I can never ever understand why children apparently don’t count when it comes to film credits. It riles me to see that a relatively inconsequential character such as Tilda Swinton appears in the opening titles whilst the two young stars of the film go unmentioned.
That said, I suppose they are a bit of a surprise treat as a result. Kara Hayward and Jared Gilman star as Suzy and Sam, two world-weary children who, following an extensive pen-pal correspondence, plan an elopement. The attempt is an escape from the social tyranny they experience on a daily basis, be it at the hands of a parent or a khaki scout bully. They are a wildly (if a little awkwardly) romantic pair who are not afraid to express themselves and stand up for one another. It is when the star-crossed kids realise they’re being pursued that the s*** really hits the fan. Amongst violent stabbings, getting to second base and the hero of the tale being hit by lightning, Wes Anderson takes us along on a turbulent jaunt down the path towards meaning.
The ensemble cast makes for nutritious viewing with as many colourful characters with tribulations and revelations as there are scout badges. Bruce Willis cuts an unusually sympathetic figure as the humble, dejected police officer whilst Anderson veteran Bill Murray adds some balancing bitterness to the overall flavour as the slob father. Meanwhile, Edward Norton occupies our compassion as his unwavering good nature brings a comforting positivity and linearity to the unfolding plot. Of course, it is the two young’uns who make the biggest impression, managing to deliver enchantingly realised and mature performances in heightened and sometimes downright ridiculous character-driven circumstances.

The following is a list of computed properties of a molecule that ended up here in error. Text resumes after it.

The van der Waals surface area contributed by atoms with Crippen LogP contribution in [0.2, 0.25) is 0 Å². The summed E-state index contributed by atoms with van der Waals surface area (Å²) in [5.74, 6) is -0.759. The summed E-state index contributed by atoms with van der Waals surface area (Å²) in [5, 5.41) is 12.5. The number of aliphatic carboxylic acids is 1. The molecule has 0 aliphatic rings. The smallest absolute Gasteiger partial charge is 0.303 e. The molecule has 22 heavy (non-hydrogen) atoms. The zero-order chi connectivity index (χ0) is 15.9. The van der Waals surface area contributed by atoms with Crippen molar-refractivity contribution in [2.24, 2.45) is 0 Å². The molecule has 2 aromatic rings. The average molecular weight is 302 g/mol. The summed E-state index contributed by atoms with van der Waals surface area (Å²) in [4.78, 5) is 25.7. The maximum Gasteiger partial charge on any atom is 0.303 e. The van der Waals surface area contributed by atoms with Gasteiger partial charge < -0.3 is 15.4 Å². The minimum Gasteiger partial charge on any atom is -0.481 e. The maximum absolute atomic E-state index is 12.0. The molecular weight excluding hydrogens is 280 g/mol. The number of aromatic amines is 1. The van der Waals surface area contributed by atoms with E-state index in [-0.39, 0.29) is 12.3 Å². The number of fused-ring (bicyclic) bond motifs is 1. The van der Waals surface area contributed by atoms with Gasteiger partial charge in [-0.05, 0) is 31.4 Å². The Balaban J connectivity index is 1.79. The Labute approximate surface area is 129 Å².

Sadly, this is also where the film falls down. With a ramblingly unfurling story that leads us to a slightly premature denouement, it seems as though the picture could have done with a little more character justification and development. For example, why is McDormand’s character so quick to drop her shady relationship with the kindly police officer? It seems to me that the children struggle because their parents lack grounding and are unable to guide them. Unfortunately this is conveyed a little too loosely to truly enrich the film.
Has Wes Anderson niched himself into a corner? A little bit. But he’s still young and there’s plenty of potential for him to manuever himself out and deliver a grade-A cinematic treat next time.
With comically timed cinematography, a melodramatic score and witty script writing, Moonrise Kingdom is a highly embellished but simple story that reminds me of a spilt box of treasure. The best advice I could give to a would-be viewer is not to expect too much and to embrace the film for all its twee faults.
Two things I learnt from watching Moonrise Kingdom: Blue eye shadow can look great and Wes Anderson clearly has some sort of pet-hate for dogs.